ORA® Captive-Bred Canary Blenny



The ORA® Captive-Bred Canary Blenny is also known as Oualan Forktail Blenny or Canary Fang Blenny. It is appropriately named because it's a bright, vibrant yellow. Males are typically larger than females, and they experience several color shifts during breeding. The blenny requires the minimum tank size of 30 gallons and reef rock to hunt and graze to flourish. It is recommended to keep only one in each tank unless the breeding pair is kept. If a fish is attacked by another the ORA® Captive-Bred Canary can retaliate by biting inside its mouth to ward off the one who is attacking. This Blenny is regarded as poisonous and should be handled with care when children are near tanks as it can detect fingers as an attack and then deliver a painful bite.   A diet for Canary Blenny should consist of a wide variety of minced crustacean flesh that has been finely chopped. Mysis, vitamin-enriched brine shrimp, as an addition to frozen herbivore recipes.   Approximate Purchase Size: 1-1/2"
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General information about Canary Blenny The Canary Blenny is appropriately named, as it is an intense yellow color. This blenny requires a moderately large tank with live rocks to hunt and graze for them to flourish. It is recommended to only keep one in each tank unless there is a breeding pair. If a fish is attacked by another this reef aquarium fish will respond by slicing into the mouth. It is believed that the Canary Blenny is considered venomous and should be treated at a safe distance from children with access to tanks as it could consider fingers to be an attacker and then deliver a painful bite.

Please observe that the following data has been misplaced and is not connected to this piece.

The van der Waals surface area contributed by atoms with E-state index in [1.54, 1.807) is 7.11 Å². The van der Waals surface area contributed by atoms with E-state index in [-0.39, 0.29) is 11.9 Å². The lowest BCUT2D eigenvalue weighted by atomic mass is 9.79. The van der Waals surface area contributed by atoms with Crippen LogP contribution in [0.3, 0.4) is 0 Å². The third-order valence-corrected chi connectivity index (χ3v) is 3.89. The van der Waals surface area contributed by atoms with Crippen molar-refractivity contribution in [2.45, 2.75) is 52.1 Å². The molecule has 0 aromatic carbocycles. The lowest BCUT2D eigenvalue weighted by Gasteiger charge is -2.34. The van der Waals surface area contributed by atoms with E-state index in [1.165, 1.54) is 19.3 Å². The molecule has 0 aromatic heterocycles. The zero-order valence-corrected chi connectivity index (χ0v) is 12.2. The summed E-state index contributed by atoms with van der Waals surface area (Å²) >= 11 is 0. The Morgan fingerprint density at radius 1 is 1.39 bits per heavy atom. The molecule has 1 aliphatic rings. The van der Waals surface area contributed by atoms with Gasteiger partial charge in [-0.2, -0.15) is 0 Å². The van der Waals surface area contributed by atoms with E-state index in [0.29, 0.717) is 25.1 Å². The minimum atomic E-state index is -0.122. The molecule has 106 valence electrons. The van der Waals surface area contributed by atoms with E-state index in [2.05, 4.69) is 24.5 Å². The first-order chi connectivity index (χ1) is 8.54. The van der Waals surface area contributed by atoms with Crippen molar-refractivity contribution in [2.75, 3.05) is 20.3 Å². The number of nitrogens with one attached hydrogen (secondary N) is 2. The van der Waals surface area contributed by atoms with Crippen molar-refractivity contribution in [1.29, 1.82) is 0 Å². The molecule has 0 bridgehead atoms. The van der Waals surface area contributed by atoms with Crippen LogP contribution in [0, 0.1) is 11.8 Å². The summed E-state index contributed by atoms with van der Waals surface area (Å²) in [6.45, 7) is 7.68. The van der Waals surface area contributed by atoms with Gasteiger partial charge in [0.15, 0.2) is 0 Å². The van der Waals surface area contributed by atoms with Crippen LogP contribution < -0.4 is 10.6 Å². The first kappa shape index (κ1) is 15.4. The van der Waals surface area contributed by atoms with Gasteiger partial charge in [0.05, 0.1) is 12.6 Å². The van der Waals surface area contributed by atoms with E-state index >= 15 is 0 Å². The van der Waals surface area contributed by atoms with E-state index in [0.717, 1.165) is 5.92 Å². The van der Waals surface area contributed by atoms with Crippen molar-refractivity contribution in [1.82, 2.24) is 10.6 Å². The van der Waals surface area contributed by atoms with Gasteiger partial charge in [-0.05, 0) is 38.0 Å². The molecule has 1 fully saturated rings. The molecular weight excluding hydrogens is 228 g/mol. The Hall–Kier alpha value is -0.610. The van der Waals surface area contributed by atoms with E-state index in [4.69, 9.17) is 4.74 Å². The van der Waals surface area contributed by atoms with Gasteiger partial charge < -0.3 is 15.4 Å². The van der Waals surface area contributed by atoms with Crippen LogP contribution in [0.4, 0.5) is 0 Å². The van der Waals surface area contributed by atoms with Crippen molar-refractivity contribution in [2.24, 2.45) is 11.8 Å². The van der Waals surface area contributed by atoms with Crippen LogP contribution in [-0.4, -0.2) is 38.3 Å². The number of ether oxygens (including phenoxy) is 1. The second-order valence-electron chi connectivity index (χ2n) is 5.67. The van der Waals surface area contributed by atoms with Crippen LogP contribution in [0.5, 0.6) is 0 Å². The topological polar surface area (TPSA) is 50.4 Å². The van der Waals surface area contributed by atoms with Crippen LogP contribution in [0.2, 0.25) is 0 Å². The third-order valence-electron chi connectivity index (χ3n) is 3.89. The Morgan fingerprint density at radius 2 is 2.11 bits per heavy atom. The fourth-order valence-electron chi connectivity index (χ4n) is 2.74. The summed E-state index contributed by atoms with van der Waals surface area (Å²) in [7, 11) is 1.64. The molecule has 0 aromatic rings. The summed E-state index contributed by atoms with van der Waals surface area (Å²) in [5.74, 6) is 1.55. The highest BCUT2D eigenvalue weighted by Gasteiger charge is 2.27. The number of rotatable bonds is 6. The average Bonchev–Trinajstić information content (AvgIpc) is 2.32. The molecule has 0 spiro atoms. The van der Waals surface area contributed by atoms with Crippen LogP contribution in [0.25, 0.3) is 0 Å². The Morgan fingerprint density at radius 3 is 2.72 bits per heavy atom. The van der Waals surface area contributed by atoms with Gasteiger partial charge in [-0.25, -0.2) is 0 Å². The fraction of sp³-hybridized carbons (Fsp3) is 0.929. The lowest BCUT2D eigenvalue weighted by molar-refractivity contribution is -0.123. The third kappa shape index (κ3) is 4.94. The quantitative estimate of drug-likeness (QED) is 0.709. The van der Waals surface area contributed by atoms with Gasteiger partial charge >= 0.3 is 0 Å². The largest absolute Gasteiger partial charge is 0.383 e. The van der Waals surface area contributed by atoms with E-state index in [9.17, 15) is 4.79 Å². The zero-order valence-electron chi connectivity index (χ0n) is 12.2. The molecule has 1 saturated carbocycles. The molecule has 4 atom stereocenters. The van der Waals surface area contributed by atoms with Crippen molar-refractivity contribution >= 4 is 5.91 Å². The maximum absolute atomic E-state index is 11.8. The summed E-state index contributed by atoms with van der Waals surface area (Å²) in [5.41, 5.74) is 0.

Large, Medium, Small
6 lbs


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Helpful Questions From Clients
Frequently Asked Questions
Is hiring a professional necessary to set up a saltwater aquarium?

As a general rule, a larger custom aquarium might require installation by a professional. However, a kit from our online fish store is relatively affordable and beginner friendly. That means you should have no problem setting it up yourself.

Which saltwater aquarium fish should you choose when starting out?

Consider a yellow tang fish. This popular saltwater aquarium fish does a great job of coexisting with other types of fish you’ll find in our online fish store.

How does a saltwater aquarium differ from a freshwater one?

Saltwater aquariums require a bit more maintenance and monitoring than freshwater tanks. Different fish require different levels of salinity, pH tolerances, and temperature requirements. They also require specialized pumps, filters, and other equipment that can handle salt. We can guide you through everything you need to know to set up a healthy, thriving reef tank.

Do fish in a saltwater aquarium swim in a school?

That depends on the species. However, if it’s a fish that swims in a school in the wild, they’ll do the same in an aquarium. Some fish that swim in schools include the green and blue chromis, cardinalfish, and dartfish, for example. When ordering from an online fish store, make sure you do your research on how specific fish species behave to ensure they’ll school (or at least coexist) with your current fish.

Is the effort required to maintain a saltwater aquarium worth it?

Yes! Many aquarists dream of owning thriving saltwater aquariums. You have a tiny piece of the ocean in your home, featuring magical and exotic fish that can only survive in saltwater.